Deaf-Friendly Tips Every Restaurant Needs to Know

Posted by: Staff Writer on June 17, 2015

We go to restaurants to celebrate milestones, to break bread with our loved ones, to create memories over a meal, and of course to eat good food. Deaf restaurant patrons are no different. When a restaurant understands the needs of Deaf customers and is willing to accommodate them, it elevates the experience from an average experience to an extraordinary one. 

Embrace the Long Deaf Goodbye

Deaf people tend to linger at establishments for long hours, and that’s a cultural phenomena that most restaurant owners, bartenders, or hostesses may have observed. In our article,“Tick, Tock, Tick, Tock: The Long Deaf Goodbye, Explained", we explore the reasons why. Though this may affect your table turnover, a positive attitude and patience with a table of “lingering” Deaf guests may help ensure good tips and years of repeat business.

Accept - Don't Hang Up On - Relay Calls

While running a dining business, it's important to understand the digital side of how deaf patrons communicate. Sign language and speech-reading are one thing, but texting, videophone, and Relay Calls are essential digital tools. No matter how many phone spammers or telemarketers you've gotten in the past, always stay on the line long enough to see if the person speaking is a relay operator speaking on behalf of a deaf/hh caller. If you hang up on a deaf patron who was calling to make reservations for a huge birthday dinner for 20 friends, that's the kiss of death for large profits.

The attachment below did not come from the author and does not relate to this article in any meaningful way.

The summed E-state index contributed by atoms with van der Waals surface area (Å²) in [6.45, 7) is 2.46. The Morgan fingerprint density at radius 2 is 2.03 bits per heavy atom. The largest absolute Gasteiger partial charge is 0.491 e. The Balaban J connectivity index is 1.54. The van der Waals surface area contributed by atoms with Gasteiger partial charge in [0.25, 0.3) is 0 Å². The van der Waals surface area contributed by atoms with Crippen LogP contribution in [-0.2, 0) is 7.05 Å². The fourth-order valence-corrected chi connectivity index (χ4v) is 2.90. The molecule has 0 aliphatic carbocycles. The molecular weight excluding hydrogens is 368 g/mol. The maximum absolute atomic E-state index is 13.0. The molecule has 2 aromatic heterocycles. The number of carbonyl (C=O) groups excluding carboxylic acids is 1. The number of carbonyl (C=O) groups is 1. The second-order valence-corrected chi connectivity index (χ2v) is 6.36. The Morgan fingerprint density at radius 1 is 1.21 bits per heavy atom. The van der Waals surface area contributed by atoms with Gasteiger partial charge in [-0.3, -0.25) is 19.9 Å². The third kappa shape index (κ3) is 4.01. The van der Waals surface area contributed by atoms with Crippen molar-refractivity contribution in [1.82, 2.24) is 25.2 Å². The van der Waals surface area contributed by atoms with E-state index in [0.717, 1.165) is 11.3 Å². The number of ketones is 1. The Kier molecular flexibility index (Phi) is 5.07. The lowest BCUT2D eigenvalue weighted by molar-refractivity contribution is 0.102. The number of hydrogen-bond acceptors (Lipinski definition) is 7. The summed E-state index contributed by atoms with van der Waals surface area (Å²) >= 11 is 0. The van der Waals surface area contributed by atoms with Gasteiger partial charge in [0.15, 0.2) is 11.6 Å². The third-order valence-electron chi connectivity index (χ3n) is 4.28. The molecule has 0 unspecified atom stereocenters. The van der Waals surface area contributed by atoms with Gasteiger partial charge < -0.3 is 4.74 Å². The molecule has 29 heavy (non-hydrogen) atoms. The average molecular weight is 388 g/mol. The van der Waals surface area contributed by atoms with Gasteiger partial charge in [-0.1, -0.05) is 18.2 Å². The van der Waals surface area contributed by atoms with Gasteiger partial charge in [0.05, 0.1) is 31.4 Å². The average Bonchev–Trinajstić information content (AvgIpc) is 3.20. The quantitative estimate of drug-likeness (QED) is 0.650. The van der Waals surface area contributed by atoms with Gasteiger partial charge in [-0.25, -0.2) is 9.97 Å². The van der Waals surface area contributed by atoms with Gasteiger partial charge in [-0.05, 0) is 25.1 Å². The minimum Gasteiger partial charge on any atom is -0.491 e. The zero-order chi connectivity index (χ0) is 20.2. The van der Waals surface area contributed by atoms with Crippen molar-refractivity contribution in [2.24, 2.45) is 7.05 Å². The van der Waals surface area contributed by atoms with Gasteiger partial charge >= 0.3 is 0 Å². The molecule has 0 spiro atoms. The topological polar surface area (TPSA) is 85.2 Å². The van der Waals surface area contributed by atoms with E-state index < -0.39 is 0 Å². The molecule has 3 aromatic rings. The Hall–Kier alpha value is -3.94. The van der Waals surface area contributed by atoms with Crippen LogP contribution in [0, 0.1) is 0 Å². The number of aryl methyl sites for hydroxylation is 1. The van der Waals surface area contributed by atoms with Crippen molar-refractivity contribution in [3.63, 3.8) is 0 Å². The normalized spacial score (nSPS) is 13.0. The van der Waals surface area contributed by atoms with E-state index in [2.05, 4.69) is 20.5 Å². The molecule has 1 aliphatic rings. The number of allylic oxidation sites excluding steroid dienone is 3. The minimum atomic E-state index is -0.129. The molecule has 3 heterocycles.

Round Tables for the Win 

If your restaurant has round tables, consider seating Deaf customers there. The configuration allows for improved sightlines, which results in being able to see all signed conversations at once.

Light the Way

A dim setting might be romantic for those that don’t depend on their vision for communication. For those of us that require well-lit areas for signing or speechreading, however, it's a huge turn-off. A restaurant that is willing to turn up the lights and seat Deaf patrons in a brighter part of the restaurant goes a long ways. Even bringing a penlight to read the menu and facilitate ordering makes a big difference.

Not All Light is Good Light 

When someone sits or stands in front of a bright light, it can be hard to see. While that sunset might be beautiful and the water view sublime- often Deaf patrons will ask if they can lower the blinds/shades on the window or ask to be seated where there is no glare to contend with. A wait staff that accommodates these requests is really seeing the light. 

Point it Out

Some guests may opt to point at a menu item. Be sure to follow their hands to see what it is they are pointing at. Hearing people might feel uncomfortable pointing, but rest assured Deaf people use it as part of their daily communication. Also, many Deaf individuals are tech-savvy and may opt to use their cell phones to communicate their order. Restaurant staff- from the hostess, to the waiter, to the folks who clear the table that employ using their index finger and gestures to convey their message are really getting the point across that they’re down with Deaf customers.

Learn the Basics

It doesn’t take much to leave a #deaffriendly impression. Something as simple as learning your ABC's in Sign Langauge or the sign for “thank you” can go far in creating a positive, accessible interaction with Deaf customers.


At www.deaffriendly.com, a review site where Deaf customers review #deaffriendly businesses, we often see the results of #deaffriendly and #deafchallenged experiences our reviewers face. It’s pretty straightforward, good experiences net good reviews, bad experiences result in bad reviews. We know too, that a review is often where it all begins and the education that follows helps bridge the gap. So we’re here, with a smile on our face and a little hand-holding, sharing deaf-friendly tips so that we can help to create a #deaffriendly world together.  

For additional reading and helpful tips, check out the following:

Customer Service: 5 Deaf-Friendly Fails          Retail Therapy: 5 Deaf-Friendly Lessons      Tips to Communicate with Deaf Individuals 

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